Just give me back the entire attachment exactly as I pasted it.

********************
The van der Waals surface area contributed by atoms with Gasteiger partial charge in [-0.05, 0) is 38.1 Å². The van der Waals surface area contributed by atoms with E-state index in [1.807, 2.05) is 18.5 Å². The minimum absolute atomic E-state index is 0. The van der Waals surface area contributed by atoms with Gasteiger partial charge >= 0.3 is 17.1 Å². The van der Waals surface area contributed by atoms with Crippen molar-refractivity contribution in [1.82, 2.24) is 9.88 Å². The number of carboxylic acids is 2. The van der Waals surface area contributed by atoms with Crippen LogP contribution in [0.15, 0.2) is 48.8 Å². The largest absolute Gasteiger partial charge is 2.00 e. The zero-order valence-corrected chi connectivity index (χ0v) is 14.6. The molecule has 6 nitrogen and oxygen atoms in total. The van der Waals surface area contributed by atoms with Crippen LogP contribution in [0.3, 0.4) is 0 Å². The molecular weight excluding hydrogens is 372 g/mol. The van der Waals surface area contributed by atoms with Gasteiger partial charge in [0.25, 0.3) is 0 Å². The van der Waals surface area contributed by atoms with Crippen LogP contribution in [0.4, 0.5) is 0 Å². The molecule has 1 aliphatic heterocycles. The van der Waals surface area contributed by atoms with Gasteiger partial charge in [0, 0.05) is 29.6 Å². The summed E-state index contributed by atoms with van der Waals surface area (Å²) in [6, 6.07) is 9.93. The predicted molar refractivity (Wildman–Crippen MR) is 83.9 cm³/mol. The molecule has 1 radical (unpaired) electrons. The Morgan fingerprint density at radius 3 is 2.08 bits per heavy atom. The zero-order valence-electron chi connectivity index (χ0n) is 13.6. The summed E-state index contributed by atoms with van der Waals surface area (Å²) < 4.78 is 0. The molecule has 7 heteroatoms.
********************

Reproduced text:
The van der Waals surface area contributed by atoms with Gasteiger partial charge in [-0.05, 0) is 38.1 Å². The van der Waals surface area contributed by atoms with E-state index in [1.807, 2.05) is 18.5 Å². The minimum absolute atomic E-state index is 0. The van der Waals surface area contributed by atoms with Gasteiger partial charge >= 0.3 is 17.1 Å². The van der Waals surface area contributed by atoms with Crippen molar-refractivity contribution in [1.82, 2.24) is 9.88 Å². The number of carboxylic acids is 2. The van der Waals surface area contributed by atoms with Crippen LogP contribution in [0.15, 0.2) is 48.8 Å². The largest absolute Gasteiger partial charge is 2.00 e. The zero-order valence-corrected chi connectivity index (χ0v) is 14.6. The molecule has 6 nitrogen and oxygen atoms in total. The van der Waals surface area contributed by atoms with Crippen LogP contribution in [0.3, 0.4) is 0 Å². The molecular weight excluding hydrogens is 372 g/mol. The van der Waals surface area contributed by atoms with Gasteiger partial charge in [0.25, 0.3) is 0 Å². The van der Waals surface area contributed by atoms with Crippen LogP contribution in [0.4, 0.5) is 0 Å². The molecule has 1 aliphatic heterocycles. The van der Waals surface area contributed by atoms with Gasteiger partial charge in [0, 0.05) is 29.6 Å². The summed E-state index contributed by atoms with van der Waals surface area (Å²) in [6, 6.07) is 9.93. The predicted molar refractivity (Wildman–Crippen MR) is 83.9 cm³/mol. The molecule has 1 radical (unpaired) electrons. The Morgan fingerprint density at radius 3 is 2.08 bits per heavy atom. The zero-order valence-electron chi connectivity index (χ0n) is 13.6. The summed E-state index contributed by atoms with van der Waals surface area (Å²) < 4.78 is 0. The molecule has 7 heteroatoms.